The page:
Two counties commit to purchase more local products

Local food policy councils advance local purchasing practices.

Photo credit: hobvias sudoneighm

Photo credit: hobvias sudoneighm

Throughout Michigan, food systems stakeholders are looking for ways to promote local and regional food systems. The growing number of local food policy councils support this interest. These local councils can address food policy through a variety of approaches, based on what makes sense for their community.

One policy that has been passed by at least two food policy councils is a local purchasing preference for County agencies. In 2012, the Macomb County Board of Commissioners adopted an amended procurement ordinance to favor “locally-sourced foods and products from farms that use sustainable and environmentally-sound practices.” This preference applies to all County agencies that require a bidding process prior to purchasing. The amended ordinance was developed in partnership with the Macomb Food Collaborative.

In Washtenaw County, a similar policy recently passed. The Board of Commissioners adopted an amendment to their county procurement policy to “give preference to locally grown, processed, and prepared foods, local goods and services, with an aim of the County and its vendors purchasing 20 percent of food products locally by 2020.” This policy is one of 23 policy initiatives that were endorsed by the Board of Commissioners, developed by the Washtenaw Food Policy Council. The goal of purchasing 20 percent food products locally aligns with the Michigan Good Food Charter.

In Macomb, the County has not yet had a chance to implement the local preference for purchasing. A limited number of County agencies are required to use a bidding process for their purchasing, and within those agencies, none have faced a contract renewal since the time the ordinance was adopted. According to a County Purchasing Department representative, in the coming year the County Jail and Senior Nutrition Programs will be renewing their food service contracts. This will be the first opportunity to implement the local purchasing preference.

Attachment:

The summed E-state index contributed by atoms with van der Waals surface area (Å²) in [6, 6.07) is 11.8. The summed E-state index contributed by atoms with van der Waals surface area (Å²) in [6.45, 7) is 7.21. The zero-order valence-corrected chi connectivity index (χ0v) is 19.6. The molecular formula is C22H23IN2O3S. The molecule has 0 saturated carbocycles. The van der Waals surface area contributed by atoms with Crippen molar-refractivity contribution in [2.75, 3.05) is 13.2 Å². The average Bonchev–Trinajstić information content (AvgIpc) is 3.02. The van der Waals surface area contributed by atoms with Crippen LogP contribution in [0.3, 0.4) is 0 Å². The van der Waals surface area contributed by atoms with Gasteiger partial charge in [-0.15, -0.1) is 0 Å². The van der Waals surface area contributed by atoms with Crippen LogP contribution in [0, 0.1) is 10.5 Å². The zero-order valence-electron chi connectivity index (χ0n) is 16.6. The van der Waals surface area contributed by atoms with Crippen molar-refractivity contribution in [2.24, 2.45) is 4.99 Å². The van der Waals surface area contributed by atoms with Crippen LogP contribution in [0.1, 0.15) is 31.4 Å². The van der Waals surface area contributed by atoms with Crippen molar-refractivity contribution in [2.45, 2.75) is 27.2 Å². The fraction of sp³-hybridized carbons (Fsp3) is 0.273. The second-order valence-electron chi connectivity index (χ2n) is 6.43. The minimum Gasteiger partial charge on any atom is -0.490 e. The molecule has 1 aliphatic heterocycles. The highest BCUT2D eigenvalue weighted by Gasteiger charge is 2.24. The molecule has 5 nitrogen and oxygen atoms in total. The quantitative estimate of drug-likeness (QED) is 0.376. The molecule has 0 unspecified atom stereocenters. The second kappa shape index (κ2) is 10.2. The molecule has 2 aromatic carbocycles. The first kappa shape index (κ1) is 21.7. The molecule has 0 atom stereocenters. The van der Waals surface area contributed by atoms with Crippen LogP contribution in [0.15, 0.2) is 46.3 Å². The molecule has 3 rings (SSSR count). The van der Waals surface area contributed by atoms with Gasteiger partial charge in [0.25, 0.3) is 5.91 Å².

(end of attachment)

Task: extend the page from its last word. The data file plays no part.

In Washtenaw the recent adoption of the local purchasing policy was supported by a number of factors coming together. According to County Commissioner Yousef Rabhi, an allegiance of stakeholder community groups, timing, political momentum and initial research and work were all contributing factors that allowed the Board to pass this policy. Rabhi explained that this policy upholds a common value of reinvesting in the community, by thinking about local businesses first, and encouraging the County procurement process to do the same.

Local food policy councils play an important role in advancing local food systems work. If you are interested in getting involved with a local food policy council in your community, or starting one, consider contacting your local Michigan State University Extension office to talk about opportunities. The Community Food Systems Workgroup supports the work of local food policy and education groups across the state to promote the development of Michigan’s food system.

Photo credit: hobvias sudoneighm

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